The Media’s Representation of the Knowledge Economy


  • Denise A. D. Bedford
  • Jennilyn M. Wiley


Knowledge economy, knowledge economy index, intellectual capital, media representation


The concept of the knowledge economy first came into our vocabulary more than 60 years ago when accountants and economists observed a shift in our national accounts. The study of knowledge economics is now a well‑established academic discipline, with several peer‑reviewed journals. This paper begins to explore how the knowledge economy is understood outside of academia. This exploratory research investigates how the concept is represented in the print media around the world. The research reviews 771 print media stories focused on the knowledge economy found in LexisNexis. A linguistic register is created to understand the language of the media stories. Each story is analyzed with two semantic profiles – one representing the World Bank’s characterization of the knowledge economy and one focused on the nature of intellectual capital. The results suggest that the print media has a suboptimal understanding of the knowledge economy. The research team further examined the representation of the knowledge economy within the discourse of primary sources (e.g., economic think tanks, knowledge economists, labor and trade unions, professional associations), and the representation of knowledge economists in the media. The research suggests there is a need for increasing the public discourse around the knowledge economy, in particular through media sources and among primary source institutions.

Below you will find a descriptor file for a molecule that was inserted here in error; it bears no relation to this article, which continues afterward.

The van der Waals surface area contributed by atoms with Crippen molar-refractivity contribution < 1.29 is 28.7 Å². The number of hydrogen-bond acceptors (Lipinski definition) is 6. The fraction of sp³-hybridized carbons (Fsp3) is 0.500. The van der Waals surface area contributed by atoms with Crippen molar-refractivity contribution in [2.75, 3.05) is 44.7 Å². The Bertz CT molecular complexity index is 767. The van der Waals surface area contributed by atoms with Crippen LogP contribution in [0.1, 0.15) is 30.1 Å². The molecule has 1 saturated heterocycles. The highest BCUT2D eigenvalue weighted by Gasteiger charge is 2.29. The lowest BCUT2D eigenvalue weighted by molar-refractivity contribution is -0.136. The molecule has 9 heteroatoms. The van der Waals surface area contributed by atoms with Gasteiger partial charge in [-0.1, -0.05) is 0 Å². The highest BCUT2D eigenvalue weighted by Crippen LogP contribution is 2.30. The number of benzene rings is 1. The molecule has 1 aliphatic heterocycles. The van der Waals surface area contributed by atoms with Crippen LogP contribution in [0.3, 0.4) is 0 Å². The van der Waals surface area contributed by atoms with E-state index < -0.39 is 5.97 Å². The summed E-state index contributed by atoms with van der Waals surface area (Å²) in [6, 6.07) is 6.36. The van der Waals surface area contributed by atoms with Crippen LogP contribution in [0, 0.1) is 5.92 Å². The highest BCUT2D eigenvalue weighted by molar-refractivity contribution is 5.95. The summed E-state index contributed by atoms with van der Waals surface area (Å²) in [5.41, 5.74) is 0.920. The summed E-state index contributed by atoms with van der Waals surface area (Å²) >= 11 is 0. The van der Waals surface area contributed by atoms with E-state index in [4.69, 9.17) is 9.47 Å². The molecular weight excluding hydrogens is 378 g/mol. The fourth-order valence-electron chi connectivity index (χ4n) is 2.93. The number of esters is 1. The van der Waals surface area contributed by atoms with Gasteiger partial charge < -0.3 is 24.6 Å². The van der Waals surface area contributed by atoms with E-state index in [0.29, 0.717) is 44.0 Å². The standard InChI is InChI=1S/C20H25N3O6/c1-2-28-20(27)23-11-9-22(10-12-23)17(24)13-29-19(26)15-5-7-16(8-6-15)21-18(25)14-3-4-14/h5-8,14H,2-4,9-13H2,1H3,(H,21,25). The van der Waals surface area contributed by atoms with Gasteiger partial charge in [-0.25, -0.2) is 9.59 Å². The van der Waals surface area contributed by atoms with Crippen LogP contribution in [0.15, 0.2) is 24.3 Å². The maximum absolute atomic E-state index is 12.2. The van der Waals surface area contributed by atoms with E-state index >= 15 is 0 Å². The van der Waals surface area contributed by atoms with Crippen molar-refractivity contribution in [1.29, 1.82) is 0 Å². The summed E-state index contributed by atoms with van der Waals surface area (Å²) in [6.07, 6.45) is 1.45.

1 Nov 2017



General Paper